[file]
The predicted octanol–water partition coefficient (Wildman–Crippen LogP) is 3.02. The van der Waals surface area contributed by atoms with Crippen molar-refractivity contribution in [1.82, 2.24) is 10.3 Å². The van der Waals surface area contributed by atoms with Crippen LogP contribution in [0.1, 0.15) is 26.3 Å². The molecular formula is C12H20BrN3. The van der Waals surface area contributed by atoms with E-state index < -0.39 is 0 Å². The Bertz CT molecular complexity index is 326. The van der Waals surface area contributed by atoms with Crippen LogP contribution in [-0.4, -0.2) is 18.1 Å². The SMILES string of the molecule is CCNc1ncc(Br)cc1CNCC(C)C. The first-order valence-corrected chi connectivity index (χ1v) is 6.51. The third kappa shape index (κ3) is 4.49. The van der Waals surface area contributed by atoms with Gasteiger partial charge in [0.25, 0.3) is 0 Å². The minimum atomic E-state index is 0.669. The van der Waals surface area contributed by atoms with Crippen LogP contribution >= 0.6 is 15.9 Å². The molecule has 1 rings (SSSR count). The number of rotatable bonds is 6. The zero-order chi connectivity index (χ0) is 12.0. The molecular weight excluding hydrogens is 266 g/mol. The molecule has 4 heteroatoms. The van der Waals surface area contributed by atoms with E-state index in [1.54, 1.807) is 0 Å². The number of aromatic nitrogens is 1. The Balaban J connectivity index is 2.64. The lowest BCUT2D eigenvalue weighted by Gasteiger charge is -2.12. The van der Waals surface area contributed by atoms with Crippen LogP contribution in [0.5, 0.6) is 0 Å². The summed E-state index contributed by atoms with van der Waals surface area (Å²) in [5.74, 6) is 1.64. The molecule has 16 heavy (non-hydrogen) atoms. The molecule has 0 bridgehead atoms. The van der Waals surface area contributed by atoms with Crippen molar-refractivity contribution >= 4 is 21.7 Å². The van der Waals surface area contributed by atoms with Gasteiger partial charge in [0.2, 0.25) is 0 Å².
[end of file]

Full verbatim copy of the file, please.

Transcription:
The predicted octanol–water partition coefficient (Wildman–Crippen LogP) is 3.02. The van der Waals surface area contributed by atoms with Crippen molar-refractivity contribution in [1.82, 2.24) is 10.3 Å². The van der Waals surface area contributed by atoms with Crippen LogP contribution in [0.1, 0.15) is 26.3 Å². The molecular formula is C12H20BrN3. The van der Waals surface area contributed by atoms with E-state index < -0.39 is 0 Å². The Bertz CT molecular complexity index is 326. The van der Waals surface area contributed by atoms with Crippen LogP contribution in [-0.4, -0.2) is 18.1 Å². The SMILES string of the molecule is CCNc1ncc(Br)cc1CNCC(C)C. The first-order valence-corrected chi connectivity index (χ1v) is 6.51. The third kappa shape index (κ3) is 4.49. The van der Waals surface area contributed by atoms with Gasteiger partial charge in [0.25, 0.3) is 0 Å². The minimum atomic E-state index is 0.669. The van der Waals surface area contributed by atoms with Crippen LogP contribution >= 0.6 is 15.9 Å². The molecule has 1 rings (SSSR count). The number of rotatable bonds is 6. The zero-order chi connectivity index (χ0) is 12.0. The molecular weight excluding hydrogens is 266 g/mol. The molecule has 4 heteroatoms. The van der Waals surface area contributed by atoms with E-state index in [1.54, 1.807) is 0 Å². The number of aromatic nitrogens is 1. The Balaban J connectivity index is 2.64. The lowest BCUT2D eigenvalue weighted by Gasteiger charge is -2.12. The van der Waals surface area contributed by atoms with Crippen LogP contribution in [0.5, 0.6) is 0 Å². The summed E-state index contributed by atoms with van der Waals surface area (Å²) in [5.74, 6) is 1.64. The molecule has 16 heavy (non-hydrogen) atoms. The molecule has 0 bridgehead atoms. The van der Waals surface area contributed by atoms with Crippen molar-refractivity contribution >= 4 is 21.7 Å². The van der Waals surface area contributed by atoms with Gasteiger partial charge in [0.2, 0.25) is 0 Å².